So, one entrance gets you in by bus and the other by boat which are included in the cost of your tickets and you can decide which option you’d prefer (pros and cons to either). This gives you full walking access to the park with the option for extra excursions at additional cost. Adult entry to the park is about $25 CDN per adult, the circular route past the Stradinski Buk falls (the large, famed and most photographed falls) takes about an hour and a half to walk plus any stops along the way. If you walk in the opposite direction of the circular path, up past the ethno center and mill you can reach the falls in 10 minutes, this is technically the finish of the circular route. In the summer, you can swim below the falls so make sure to pack your towel and swimsuit. It would be an amazing experience to swim here but expect huge crowds in the summer months!
We had planned on a full day at the park and since we couldn’t swim we decided to take an additional boat tour to Visovac, the island that is home to a Franciscan Monastery. You purchase additional tickets in the park at the kiosk across from the bus stop. It is advertised as a 2-hour tour although we were back in about an hour and a half, we were okay with it as it was plenty of time to see everything. In retrospect, we wouldn’t have bothered with this tour, there wasn’t much of anything to see on the generic boat trip and the monastery didn’t leave much of an impression on us. The additional cost was about $20 CDN each which amounted to a significant $95 for the day, the main park is all you need to see. But if you think you want to see it go and book your tickets upon arrival into the park at the kiosk just across from the bus stop. There was only one sailing on the day we arrived and that depended on if they got enough bookings, if we had waited until after touring the main park we would have missed it.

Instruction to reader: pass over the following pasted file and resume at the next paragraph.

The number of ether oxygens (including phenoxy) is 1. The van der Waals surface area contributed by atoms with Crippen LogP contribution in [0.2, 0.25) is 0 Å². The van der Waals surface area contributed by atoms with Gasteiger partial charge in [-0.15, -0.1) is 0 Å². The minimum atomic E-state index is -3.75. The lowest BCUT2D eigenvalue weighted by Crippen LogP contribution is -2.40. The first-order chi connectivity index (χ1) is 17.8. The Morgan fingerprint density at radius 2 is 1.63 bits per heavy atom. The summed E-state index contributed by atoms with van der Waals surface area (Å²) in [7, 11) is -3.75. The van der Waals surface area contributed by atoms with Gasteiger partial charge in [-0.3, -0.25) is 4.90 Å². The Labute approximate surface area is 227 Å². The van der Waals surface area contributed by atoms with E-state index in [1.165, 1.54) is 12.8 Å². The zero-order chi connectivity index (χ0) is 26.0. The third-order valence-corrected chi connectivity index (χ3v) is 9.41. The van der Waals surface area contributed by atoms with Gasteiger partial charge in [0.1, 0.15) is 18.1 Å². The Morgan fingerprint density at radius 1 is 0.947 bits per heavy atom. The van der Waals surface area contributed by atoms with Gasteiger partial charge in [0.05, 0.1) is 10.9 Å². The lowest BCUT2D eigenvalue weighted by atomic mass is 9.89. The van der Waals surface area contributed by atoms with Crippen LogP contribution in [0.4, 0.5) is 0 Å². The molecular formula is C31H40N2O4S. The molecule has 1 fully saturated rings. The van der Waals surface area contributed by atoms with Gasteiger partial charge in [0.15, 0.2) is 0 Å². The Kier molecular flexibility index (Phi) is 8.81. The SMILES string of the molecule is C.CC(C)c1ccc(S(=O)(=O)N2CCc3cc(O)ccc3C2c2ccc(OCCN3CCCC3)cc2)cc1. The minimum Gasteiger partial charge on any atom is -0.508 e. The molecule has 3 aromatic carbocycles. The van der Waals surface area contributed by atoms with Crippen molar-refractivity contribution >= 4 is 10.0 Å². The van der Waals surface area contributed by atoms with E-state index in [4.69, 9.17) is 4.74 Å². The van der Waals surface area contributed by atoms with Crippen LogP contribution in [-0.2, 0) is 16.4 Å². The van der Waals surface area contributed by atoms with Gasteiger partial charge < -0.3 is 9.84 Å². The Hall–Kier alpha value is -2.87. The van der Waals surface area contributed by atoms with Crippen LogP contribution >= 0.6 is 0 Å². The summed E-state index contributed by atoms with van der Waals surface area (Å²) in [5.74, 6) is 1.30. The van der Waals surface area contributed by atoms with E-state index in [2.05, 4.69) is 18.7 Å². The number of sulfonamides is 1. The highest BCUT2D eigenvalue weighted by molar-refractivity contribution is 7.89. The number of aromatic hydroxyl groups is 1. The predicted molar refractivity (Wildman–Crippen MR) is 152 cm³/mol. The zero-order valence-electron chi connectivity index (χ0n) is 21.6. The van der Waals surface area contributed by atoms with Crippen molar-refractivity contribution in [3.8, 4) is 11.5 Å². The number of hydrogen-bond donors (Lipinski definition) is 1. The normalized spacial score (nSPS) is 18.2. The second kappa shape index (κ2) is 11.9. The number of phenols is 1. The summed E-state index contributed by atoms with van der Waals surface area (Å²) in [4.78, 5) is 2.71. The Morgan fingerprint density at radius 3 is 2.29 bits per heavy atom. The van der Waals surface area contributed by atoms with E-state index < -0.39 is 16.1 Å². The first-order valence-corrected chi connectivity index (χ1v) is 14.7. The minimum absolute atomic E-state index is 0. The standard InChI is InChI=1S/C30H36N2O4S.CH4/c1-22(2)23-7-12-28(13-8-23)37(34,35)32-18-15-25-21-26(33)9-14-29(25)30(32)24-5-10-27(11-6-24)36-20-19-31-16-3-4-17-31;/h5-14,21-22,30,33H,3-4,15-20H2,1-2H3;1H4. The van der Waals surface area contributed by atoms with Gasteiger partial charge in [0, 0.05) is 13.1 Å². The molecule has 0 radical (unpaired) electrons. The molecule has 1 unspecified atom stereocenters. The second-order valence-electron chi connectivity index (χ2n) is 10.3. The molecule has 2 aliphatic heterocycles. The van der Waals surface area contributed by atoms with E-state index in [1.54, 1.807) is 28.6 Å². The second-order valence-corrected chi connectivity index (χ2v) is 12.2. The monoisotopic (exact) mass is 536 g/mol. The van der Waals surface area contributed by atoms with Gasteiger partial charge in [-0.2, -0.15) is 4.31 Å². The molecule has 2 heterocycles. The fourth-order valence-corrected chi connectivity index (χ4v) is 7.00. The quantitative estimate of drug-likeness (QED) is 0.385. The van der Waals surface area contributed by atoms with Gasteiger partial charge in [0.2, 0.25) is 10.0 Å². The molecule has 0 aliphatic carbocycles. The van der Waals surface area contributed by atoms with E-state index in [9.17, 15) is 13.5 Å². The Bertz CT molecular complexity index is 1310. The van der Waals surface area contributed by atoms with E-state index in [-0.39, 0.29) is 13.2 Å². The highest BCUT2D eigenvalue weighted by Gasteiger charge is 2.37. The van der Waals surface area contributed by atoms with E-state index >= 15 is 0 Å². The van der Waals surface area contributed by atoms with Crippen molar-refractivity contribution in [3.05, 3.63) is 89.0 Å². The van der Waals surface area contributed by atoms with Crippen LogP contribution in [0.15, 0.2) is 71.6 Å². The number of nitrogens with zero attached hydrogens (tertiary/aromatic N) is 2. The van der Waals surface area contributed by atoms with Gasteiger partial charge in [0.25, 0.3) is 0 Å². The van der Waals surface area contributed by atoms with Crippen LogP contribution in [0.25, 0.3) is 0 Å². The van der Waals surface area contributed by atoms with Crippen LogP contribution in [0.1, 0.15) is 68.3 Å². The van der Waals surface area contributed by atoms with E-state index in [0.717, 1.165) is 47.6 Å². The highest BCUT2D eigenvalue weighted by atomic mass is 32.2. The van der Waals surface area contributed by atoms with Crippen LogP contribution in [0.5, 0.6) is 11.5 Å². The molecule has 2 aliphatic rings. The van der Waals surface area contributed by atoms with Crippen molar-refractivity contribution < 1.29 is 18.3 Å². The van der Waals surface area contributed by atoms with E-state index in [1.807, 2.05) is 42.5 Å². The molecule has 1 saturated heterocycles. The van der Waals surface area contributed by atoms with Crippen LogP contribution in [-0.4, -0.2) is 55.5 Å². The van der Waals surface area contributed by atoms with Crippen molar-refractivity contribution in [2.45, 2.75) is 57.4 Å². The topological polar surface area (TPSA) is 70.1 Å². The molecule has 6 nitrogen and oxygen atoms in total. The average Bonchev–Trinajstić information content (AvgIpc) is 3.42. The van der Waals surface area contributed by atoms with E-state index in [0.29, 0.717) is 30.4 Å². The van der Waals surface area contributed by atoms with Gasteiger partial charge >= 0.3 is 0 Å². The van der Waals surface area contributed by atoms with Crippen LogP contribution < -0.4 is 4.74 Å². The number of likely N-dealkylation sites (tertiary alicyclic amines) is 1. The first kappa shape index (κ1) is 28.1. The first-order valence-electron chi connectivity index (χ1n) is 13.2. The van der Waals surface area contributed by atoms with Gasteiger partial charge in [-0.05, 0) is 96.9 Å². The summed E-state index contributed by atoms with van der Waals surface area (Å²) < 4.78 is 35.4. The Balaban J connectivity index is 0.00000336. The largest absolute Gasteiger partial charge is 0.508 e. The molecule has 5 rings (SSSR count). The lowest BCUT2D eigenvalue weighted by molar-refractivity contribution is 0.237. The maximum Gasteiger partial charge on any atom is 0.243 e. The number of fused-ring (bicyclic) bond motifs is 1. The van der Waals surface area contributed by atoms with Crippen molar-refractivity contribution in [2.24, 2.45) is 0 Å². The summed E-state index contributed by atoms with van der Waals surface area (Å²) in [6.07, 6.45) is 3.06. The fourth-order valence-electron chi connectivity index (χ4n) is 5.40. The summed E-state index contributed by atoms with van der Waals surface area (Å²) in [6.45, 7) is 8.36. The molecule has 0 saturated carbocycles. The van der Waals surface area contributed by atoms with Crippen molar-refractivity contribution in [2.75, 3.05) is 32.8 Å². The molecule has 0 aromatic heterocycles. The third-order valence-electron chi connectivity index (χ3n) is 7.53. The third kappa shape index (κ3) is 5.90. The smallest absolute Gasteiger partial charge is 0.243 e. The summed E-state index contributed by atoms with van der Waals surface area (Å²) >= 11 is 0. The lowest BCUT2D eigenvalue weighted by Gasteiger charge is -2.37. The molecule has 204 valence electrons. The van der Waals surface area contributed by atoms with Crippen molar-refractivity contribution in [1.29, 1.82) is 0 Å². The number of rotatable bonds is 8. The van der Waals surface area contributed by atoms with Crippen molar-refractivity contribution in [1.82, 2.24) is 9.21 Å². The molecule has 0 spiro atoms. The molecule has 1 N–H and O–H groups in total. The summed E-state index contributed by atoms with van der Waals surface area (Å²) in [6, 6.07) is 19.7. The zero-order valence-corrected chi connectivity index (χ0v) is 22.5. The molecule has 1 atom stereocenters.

You have another option when booking the Visovac tour, for a few dollars more you can take a 4 hour trip that includes Roski Slap, another series of cascading falls. We felt we didn’t have time on top of the main park and just more falls that we’d have already gotten our fill off. After Visovac we were glad we skipped it but if you have the time (arrive at opening) and don’t care about the cost then go for it. Another option if you want to see Roski Slap is you can drive to it and save the extra cost of the boat.
There are more sites within the boundaries of this huge park, Stradinski Buk is the main attraction but if you come back additional days there’s more to see and the option of a 2-3-day pass. Have a look at their interactive map.
Inside the park there are plenty of facilities: restaurants, souvenirs and washrooms can be found at the entrances, in the main park and at a large picnic area by the falls. You can sit on a patio beside the falls while enjoying a nice cold beer, everything you need to make for an exceptional day!
Hope this helps if you get the chance to plan your own trip. Send us your questions on the blog and we’ll try to reply with an answer! Here is a link to the photo gallery if you’d like to see more pics of Krka. Hvala!